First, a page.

ICC praises new UN anti-corruption mechanism
ICC today hailed the success of a recent United Nations Convention Against Corruption (CAC) conference after it agreed on a new monitoring mechanism to determine whether the 142 signatory states are complying with their commitment to fight corruptive business practices.
The agreed to mechanism is based on self-assessments and peer reviews by experts every five years and will be compiled in country review reports, with the executive summary of each report made public.
“ICC considers that putting in place a monitoring mechanism is a necessary and welcome achievement,” said Francois Vincke, Chair of the ICC Commission on Anti-Corruption. “With the mechanism agreed to last week we are moving towards having a level playing field and towards the provisions of UN CAC being applied equally all over the world.”
The country reports will identify gaps in national anti-corruption laws and practices based on a self-assessment checklist that will enable a more effective delivery of technical assistance to countries that desire to improve their anti-corruption efforts.
Represented by ICC, the international business community has long been involved in combating corruption because it undermines full and fair competition between companies. ICC expressed approval of the UN Convention when it was negotiated and signed in Merida, Mexico, in 2003. Since then, the global business organization has been calling for the implementation of a monitoring mechanism that will put some teeth into the UN Convention.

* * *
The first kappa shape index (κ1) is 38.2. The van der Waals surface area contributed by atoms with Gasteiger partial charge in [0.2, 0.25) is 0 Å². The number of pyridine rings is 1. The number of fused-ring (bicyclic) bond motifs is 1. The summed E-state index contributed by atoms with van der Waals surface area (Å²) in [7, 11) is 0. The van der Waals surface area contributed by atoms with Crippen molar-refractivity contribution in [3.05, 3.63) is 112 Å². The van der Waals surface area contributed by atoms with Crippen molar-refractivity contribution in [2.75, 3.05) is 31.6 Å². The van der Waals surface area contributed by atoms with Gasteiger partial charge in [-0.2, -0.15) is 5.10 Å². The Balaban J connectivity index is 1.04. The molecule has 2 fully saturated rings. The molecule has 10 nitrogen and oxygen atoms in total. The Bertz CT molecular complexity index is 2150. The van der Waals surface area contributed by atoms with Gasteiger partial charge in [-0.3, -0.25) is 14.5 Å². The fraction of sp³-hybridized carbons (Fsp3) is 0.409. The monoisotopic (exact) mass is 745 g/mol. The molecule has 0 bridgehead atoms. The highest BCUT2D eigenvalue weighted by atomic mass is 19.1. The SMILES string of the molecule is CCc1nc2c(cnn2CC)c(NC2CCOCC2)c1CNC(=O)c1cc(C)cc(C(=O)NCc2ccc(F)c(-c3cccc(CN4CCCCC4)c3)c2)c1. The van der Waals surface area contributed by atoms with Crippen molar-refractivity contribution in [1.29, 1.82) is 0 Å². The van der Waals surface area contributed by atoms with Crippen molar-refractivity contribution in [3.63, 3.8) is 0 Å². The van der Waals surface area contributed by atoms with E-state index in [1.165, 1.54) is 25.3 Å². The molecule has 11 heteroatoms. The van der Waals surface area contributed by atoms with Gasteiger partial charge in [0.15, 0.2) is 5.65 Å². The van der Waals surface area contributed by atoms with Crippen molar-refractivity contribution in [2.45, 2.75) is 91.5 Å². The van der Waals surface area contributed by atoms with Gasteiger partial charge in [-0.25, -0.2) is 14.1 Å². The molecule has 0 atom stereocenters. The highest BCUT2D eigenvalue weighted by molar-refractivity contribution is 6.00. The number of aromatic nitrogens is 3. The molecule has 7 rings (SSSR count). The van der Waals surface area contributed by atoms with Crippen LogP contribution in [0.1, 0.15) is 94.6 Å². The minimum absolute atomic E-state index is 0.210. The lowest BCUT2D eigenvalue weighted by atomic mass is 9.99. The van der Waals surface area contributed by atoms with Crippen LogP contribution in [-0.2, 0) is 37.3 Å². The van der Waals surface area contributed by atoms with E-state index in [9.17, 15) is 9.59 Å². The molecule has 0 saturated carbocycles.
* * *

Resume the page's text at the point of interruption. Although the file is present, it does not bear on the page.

ICC also actively contributed to the preparatory work leading to the UN Third Conference of the States Parties to the United Nations Convention Against Corruption, as the Doha meeting was formally called, and reaffirmed its determination to continue cooperating with the UN in the fight against corruption in business practices.
In an unprecedented move last May, chief executives from some of the world’s leading companies called on governments to more effectively and robustly implement the Convention.
In a letter to UN Secretary-General Ban Ki-moon, the CEOs threw their support behind the world’s only universal anti-corruption instrument, stating that it “holds the promise of curbing corruption and creates a level playing field for all participants in the global economy.”
The letter was written at the invitation of the four global, multi-industry anti-corruption initiatives addressing the corporate sector: ICC, Transparency International, the United Nations Global Compact, and the World Economic Forum Partnering Against Corruption Initiative (PACI).